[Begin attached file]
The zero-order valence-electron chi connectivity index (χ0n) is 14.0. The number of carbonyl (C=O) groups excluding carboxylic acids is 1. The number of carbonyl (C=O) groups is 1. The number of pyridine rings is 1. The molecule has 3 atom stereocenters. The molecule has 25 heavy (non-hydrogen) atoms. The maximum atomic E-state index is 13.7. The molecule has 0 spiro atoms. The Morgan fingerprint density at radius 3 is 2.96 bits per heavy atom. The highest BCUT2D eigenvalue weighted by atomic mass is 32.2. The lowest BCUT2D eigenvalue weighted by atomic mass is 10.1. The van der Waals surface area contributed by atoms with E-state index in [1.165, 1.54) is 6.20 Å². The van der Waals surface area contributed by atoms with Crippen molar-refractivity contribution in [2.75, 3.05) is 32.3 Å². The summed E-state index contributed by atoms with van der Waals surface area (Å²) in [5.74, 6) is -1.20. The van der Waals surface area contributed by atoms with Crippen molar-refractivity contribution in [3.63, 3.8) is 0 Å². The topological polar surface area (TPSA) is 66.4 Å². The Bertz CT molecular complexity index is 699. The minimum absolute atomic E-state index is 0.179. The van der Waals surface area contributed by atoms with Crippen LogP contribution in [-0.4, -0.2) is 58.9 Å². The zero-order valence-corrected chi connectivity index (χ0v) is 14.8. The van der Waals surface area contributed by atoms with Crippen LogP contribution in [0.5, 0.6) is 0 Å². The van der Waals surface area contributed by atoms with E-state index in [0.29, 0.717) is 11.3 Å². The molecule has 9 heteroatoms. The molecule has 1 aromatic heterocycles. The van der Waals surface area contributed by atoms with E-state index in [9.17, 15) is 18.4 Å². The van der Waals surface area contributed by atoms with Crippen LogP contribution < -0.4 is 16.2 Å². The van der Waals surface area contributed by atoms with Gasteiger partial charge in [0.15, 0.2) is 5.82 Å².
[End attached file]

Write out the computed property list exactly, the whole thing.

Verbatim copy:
The zero-order valence-electron chi connectivity index (χ0n) is 14.0. The number of carbonyl (C=O) groups excluding carboxylic acids is 1. The number of carbonyl (C=O) groups is 1. The number of pyridine rings is 1. The molecule has 3 atom stereocenters. The molecule has 25 heavy (non-hydrogen) atoms. The maximum atomic E-state index is 13.7. The molecule has 0 spiro atoms. The Morgan fingerprint density at radius 3 is 2.96 bits per heavy atom. The highest BCUT2D eigenvalue weighted by atomic mass is 32.2. The lowest BCUT2D eigenvalue weighted by atomic mass is 10.1. The van der Waals surface area contributed by atoms with E-state index in [1.165, 1.54) is 6.20 Å². The van der Waals surface area contributed by atoms with Crippen molar-refractivity contribution in [2.75, 3.05) is 32.3 Å². The summed E-state index contributed by atoms with van der Waals surface area (Å²) in [5.74, 6) is -1.20. The van der Waals surface area contributed by atoms with Crippen molar-refractivity contribution in [3.63, 3.8) is 0 Å². The topological polar surface area (TPSA) is 66.4 Å². The Bertz CT molecular complexity index is 699. The minimum absolute atomic E-state index is 0.179. The van der Waals surface area contributed by atoms with Crippen LogP contribution in [-0.4, -0.2) is 58.9 Å². The zero-order valence-corrected chi connectivity index (χ0v) is 14.8. The van der Waals surface area contributed by atoms with Crippen LogP contribution in [0.5, 0.6) is 0 Å². The van der Waals surface area contributed by atoms with E-state index in [0.29, 0.717) is 11.3 Å². The molecule has 9 heteroatoms. The molecule has 1 aromatic heterocycles. The van der Waals surface area contributed by atoms with E-state index in [9.17, 15) is 18.4 Å². The van der Waals surface area contributed by atoms with Crippen LogP contribution < -0.4 is 16.2 Å². The van der Waals surface area contributed by atoms with Gasteiger partial charge in [0.15, 0.2) is 5.82 Å².